Wednesday, April 21, 2010

Saturday Diary: Thank you, West Virginians
Saturday, April 17, 2010
One week ago this evening I returned from six physically and emotionally grueling days covering the Upper Big Branch mine disaster in Montcoal, W.Va. Since then, I keep thinking of the 29 brave souls whose time on Earth ended deep beneath it. I pray they didn't suffer. I think of the family and friends left to mourn them. I pray their suffering is somehow salved. I think of the kindness bestowed upon me and other journalists as the tragedy unfolded around us. I pray karma rewards them.
In my career, I've covered unexplainable acts of God and unfathomable acts of man -- plane crashes, serial killings, tornadoes, police killings, suicides, the slayings of men, women and children. I have tried to shine light on the human condition.
Oftentimes in covering such tragedies we journalists are viewed as notebook- and camera-wielding carpetbaggers, as pariahs who descend upon a stunned community to unfeelingly sensationalize and capitalize on their pain and grief. Despite that perception in some quarters, we do feel, mourn, grieve. Who could not be touched by covering such events? In West Virginia, we were doubly moved.

During the five-and-a-half-hour drive to the Upper Big Branch mine, I steeled myself both for the enormity of the disaster -- at that point seven miners were confirmed dead with 22 missing -- and the impediments I likely would encounter. I soon learned that covering this calamity would be like no other.
As I pulled into Whitesville on my way to Montcoal, I came upon two Raleigh County deputy sheriffs who kindly directed me to a media center at the Marsh Fork Elementary School in Naoma, past the mine. There was no cell phone service for 30 miles, so if I needed a land line, they said, just come back and they would find me one. I was shocked.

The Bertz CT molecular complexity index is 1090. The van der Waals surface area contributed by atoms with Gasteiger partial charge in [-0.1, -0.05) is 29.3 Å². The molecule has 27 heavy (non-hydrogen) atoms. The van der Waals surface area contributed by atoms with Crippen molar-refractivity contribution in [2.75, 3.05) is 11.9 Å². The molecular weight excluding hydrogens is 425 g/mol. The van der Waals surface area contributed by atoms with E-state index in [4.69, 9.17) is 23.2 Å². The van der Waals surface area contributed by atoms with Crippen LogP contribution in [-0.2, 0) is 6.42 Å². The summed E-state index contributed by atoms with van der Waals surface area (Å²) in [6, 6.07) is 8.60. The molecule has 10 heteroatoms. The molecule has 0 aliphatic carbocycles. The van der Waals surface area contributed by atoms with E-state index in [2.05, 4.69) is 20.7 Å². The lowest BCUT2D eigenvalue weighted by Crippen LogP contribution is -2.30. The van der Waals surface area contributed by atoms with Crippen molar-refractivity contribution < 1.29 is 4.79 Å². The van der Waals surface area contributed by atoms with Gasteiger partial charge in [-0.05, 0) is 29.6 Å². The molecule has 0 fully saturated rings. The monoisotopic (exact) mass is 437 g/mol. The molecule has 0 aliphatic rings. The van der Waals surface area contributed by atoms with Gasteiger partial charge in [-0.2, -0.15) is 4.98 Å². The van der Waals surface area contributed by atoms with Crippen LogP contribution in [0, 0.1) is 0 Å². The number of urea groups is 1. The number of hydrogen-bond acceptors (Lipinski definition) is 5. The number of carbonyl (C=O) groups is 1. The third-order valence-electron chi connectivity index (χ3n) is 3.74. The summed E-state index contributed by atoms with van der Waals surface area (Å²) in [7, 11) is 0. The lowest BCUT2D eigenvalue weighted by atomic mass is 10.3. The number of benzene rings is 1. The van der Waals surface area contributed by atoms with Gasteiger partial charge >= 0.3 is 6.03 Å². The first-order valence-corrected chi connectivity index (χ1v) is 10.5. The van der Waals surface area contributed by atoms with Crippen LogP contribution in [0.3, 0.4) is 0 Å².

That was only the beginning. Over the next week, the 100 or so journalists who covered the disaster, including the Post-Gazette's five-member team -- reporters Jon Schmitz and Sadie Gurman, photographer Michael Henninger, videographer Andrew Rush and I -- experienced not just a human tragedy but inspiring examples of the human spirit, as well. The people of this rural area did not just mouth the Golden Rule, they embodied it.
I found the school at the foot of a majestic mountain, sitting, symbolically, next to a coal mine and processing plant. The county school superintendent had offered the use of the school to members of the media -- the students were on spring break -- and, I later learned, had told employees to "treat them like family."